Wed 7th October

Decolonising the Curriculum

Date: Wed 7th October
Time: 7pm
Venue: Facebook

With the Black Lives Matter protests and the toppling of statues, calls to ‘Decolonise the Curriculum’ received renewed vigour. But what does ‘decolonisation’ actually mean? Is it just another buzz word that will fade into the background? UK Universities, including Liverpool, have recently started to acknowledge their links to slavery and imperialism, while Glasgow have calculated their benefits from the Trade and pledged £20million in reparations through the establishment of the Glasgow-Caribbean Centre for Development Research (GCCDR).

Could the tide be turning?  Are the nation’s highest seats of  learning ready to weed out Eurocentric bias and colonial prejudices not just in what is taught but also in what is researched and how?  Are those in the ivory tower ready to listen to black academics and students who demand to know ‘Why is my curriculum white?’ These questions and more will be discussed by Councillor Anna Rothery, Dr Leona Vaughn, Dr Lucienne Loh and Danièle Obono.
Councillor Anna Rothery is the Lord Mayor of Liverpool, England and was Elected in 2019 – 2020 re-elected as Lord Mayor for an unprecedented second year serving from 2020 to May 2021. Councillor Anna Rothery was elected to represent Princes Park Ward, Liverpool 8 in 2006 and went on to become Chair of Culture Tourism and Sport in 2010 – 2013. She made political history in 2012 as the first elected member from Liverpool to speak at the United Nations in Genève on Religious, Linguistic and Cultural difference.  

Dr Leona Vaughn is an equalities and human rights professional whose previous positions include Chief Executive of Anthony Walker Foundation, National Policy Advisor for Crown Prosecution Service and Trustee of Liverpool FC Foundation. In her current role as Research Fellow at the University of Liverpool, her interests are in anticolonial methodologies for researching slavery and unfree labour which centre minoritised groups in knowledge production. She has written on ‘risk’, ‘safeguarding’, ‘child labour’, ‘modern slavery’ and ‘childhood radicalisation’ and her current research project is on the racialisation of risk narratives for COVID-19 prevention in Ghana, Kenya & South Africa.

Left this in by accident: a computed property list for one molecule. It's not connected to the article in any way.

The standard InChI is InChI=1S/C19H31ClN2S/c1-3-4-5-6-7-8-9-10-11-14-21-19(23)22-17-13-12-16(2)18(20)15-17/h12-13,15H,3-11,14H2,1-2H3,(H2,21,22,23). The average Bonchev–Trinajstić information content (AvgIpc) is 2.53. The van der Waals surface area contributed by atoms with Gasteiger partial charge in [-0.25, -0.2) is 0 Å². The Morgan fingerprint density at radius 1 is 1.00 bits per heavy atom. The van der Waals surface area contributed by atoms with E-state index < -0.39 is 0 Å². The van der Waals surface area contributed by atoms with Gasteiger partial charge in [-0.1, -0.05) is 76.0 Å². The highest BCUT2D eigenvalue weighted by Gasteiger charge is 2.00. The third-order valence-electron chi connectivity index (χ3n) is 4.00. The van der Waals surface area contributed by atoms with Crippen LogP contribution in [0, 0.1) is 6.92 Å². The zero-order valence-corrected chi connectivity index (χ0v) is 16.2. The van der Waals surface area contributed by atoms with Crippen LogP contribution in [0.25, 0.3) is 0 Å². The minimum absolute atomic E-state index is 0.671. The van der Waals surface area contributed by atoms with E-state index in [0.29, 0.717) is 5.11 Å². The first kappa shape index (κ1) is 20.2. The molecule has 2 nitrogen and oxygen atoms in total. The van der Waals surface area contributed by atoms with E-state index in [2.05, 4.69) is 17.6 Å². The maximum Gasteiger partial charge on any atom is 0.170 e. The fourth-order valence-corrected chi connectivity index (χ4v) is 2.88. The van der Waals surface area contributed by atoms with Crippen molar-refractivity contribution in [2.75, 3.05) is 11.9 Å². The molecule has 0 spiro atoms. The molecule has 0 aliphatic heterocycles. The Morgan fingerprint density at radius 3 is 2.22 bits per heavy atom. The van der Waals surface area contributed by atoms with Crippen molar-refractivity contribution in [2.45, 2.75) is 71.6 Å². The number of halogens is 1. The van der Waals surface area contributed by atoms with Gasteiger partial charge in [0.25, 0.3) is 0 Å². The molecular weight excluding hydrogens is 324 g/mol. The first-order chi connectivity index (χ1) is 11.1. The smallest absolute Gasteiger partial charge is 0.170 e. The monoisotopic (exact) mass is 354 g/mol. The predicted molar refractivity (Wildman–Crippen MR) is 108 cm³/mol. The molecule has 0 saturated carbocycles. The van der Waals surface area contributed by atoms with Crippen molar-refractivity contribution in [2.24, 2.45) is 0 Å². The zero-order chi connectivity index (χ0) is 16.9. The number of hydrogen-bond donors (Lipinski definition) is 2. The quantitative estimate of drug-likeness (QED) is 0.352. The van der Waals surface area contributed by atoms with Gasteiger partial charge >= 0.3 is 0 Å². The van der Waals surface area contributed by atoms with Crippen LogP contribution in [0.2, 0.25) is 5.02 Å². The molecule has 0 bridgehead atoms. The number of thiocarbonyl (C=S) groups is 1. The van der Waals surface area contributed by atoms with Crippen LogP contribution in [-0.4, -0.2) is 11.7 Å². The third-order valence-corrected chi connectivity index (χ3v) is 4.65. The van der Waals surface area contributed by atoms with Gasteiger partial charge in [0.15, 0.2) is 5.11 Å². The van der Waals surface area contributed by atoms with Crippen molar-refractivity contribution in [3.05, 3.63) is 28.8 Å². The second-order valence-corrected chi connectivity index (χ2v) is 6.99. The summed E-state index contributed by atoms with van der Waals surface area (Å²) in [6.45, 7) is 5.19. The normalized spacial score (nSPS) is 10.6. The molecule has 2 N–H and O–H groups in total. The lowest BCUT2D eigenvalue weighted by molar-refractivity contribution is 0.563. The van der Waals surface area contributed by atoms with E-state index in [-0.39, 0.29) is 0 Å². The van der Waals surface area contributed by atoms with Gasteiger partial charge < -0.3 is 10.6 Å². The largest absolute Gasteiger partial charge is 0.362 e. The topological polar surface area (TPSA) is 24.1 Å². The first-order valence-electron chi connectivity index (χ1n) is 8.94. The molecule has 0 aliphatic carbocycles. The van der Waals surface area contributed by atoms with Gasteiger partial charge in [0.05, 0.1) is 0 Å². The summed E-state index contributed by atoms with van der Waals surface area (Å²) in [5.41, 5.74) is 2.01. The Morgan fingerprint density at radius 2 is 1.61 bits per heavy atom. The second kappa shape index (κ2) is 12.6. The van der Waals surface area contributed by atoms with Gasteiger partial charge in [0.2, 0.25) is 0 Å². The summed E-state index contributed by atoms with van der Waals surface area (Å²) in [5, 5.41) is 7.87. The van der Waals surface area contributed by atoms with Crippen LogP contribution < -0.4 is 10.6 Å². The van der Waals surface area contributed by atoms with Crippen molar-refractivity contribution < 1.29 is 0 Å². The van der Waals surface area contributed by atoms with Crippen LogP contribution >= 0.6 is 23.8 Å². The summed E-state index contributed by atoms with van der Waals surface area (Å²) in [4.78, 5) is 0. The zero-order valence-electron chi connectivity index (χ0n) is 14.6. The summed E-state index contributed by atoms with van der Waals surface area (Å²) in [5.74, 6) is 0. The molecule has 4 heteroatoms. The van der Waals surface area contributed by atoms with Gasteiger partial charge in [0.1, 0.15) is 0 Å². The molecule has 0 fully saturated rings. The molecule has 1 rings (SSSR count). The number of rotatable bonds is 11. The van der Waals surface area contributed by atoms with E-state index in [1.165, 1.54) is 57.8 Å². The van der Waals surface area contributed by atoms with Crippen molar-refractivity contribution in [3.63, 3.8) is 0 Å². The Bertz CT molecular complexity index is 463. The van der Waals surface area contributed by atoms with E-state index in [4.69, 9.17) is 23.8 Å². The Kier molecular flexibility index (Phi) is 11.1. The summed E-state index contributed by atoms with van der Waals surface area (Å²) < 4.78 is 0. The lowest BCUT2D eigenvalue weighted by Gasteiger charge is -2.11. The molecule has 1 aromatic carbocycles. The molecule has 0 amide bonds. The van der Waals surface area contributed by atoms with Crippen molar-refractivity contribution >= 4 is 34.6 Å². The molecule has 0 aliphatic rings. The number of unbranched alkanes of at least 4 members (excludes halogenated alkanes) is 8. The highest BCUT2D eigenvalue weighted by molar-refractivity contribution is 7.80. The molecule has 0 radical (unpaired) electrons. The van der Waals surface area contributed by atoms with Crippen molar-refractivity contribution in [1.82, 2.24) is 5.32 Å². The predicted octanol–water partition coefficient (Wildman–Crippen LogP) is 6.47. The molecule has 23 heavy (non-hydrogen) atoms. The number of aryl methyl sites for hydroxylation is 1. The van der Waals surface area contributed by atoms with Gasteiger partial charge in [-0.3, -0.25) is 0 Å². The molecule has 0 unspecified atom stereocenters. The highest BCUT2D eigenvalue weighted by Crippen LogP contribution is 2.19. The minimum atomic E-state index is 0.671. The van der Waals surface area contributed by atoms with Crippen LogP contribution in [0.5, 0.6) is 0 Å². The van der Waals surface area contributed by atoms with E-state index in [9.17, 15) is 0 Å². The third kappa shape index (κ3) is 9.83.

Dr Lucienne Loh is Senior Lecturer in English Literature at the University of Liverpool and is co-lead of the English Department's Decolonising the Curriculum Working Group. In 2018, she helped to establish the Postcolonial Studies Association and was Associate Editor of the Journal for Postcolonial Writing from 2008 to 2018. Her first book, The Postcolonial Country in Contemporary Literature (2013) addressed the legacies of empire in rural spaces both in Britain and in the ex-colonies. She is currently working on a research project on the legacies of slave narratives in contemporary Black British fiction. 

A librarian by trade, long time eco-socialist, anti-war and afro-feminism activist, and spoke person of the La France insoumise political movement, Danièle Obono was elected a first time member of the French Parliamant in June 2017 in the 17th constituency of Paris (which comprises part of the 18th and the 19th districts).
She is a member of the Constitutional Laws, legislation and general administation commission of the National Assembly, as well as of the European Affairs commission where she serves as bureau Secretary, and of the Overseas Territories delegation. She is also president of the France-Bangladesh parliamentary friendship group, vice-president of the study group on LGBT discriminations around the world and secretary of the study group on French island economies, natural disaster and public developement policies."